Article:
At most Florida beaches, a flag system is used to warn people: green means good swimming conditions, yellow for caution, and red is the alert for no swimming. Orange is sometimes used to denote no surfing, while blue means Portuguese man-of-war are present. One day at Stuart Beach the surf was low, yet a yellow flag was flapping in the breeze. I was amazed to see that the nearshore waters were turned dark with schools of minnows; some were jumping out of the water onto the beach. I enjoyed catching them, then tossing them back into the water. I didn't venture into the water because I knew that something really big had to be scaring the hell out of these little fish. Later, I ventured on down the beach where the coast was clear and took a refreshing dip.

One of the biggest problems from spring through summer in recent years has been the outbreak of sea lice, affecting the coast from Fort Pierce to Key West. There is no flag system for this tiny critter, actually the larvae of thimble jellyfish, which get caught in swimsuits. Their venom causes rashes and itching that can drive you crazy. Skinny-dipping is one way to avoid sea lice, but nudity on state beaches is illegal. Your best bet is to check with lifeguards about conditions before entering the water, and shower immediately after getting out.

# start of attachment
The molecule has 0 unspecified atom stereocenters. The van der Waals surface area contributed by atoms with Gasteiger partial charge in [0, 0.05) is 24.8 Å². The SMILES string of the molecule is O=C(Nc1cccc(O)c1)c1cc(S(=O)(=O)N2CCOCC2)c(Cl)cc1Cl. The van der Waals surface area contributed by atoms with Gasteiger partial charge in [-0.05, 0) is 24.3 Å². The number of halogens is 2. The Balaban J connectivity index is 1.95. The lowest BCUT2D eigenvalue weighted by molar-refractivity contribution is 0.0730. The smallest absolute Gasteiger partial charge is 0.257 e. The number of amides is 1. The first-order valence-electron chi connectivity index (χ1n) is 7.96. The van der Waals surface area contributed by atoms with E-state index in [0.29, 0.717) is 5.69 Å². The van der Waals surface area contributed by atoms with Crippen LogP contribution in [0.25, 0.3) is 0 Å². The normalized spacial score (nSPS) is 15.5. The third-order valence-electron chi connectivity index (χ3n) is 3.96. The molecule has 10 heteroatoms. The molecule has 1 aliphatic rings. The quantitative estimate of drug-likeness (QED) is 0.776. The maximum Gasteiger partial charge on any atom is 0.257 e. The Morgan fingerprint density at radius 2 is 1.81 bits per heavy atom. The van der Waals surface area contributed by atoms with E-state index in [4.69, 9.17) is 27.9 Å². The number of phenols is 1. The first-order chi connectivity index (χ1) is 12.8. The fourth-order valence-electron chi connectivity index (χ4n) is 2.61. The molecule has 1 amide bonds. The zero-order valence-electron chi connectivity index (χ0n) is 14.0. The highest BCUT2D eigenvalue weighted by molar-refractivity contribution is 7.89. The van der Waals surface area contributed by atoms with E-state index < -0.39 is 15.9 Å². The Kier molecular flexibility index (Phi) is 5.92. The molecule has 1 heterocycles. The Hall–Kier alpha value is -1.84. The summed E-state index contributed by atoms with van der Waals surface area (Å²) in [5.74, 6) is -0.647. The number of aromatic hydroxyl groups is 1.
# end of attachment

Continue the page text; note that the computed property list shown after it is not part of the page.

Palm Beach, named for the palm trees that grace this coastline, is the heart of the Gold Coast and the world-famous winter stomping grounds of the rich and famous. Even during the steamy summer months, a cooling sea breeze and shade from the scorching sun make for bearable, if not comfortable, living. People always think that it gets hotter the farther south that you go, but the prevailing Trade Winds blowing onshore from the Atlantic Ocean cool things down. The Gold Coast rarely experiences days above 90 degrees, while Washington, D.C. can be frying in almost 100-degree heat.

Palm Beach was developed by Henry Flagler, who liked it so much that he made his home here. Other wealthy northerners followed and this gold-plated beach community quickly became the place to own a second home - or shall we say mansion on the shore. These private estates remain hidden from view by tall, dense hedges that line the roadways.

The famous, five-star Breakers Hotel is a Palm Beach landmark and well worth the stay if you can afford the bill. When I was checking in a few years ago, the fellow in front of me who was just leaving had rung up a bill of over $4,000. I wasn't sure how long he had stayed or what special amenities he had ordered, but I quickly checked my travel agenda for a confirmation of the tour rate.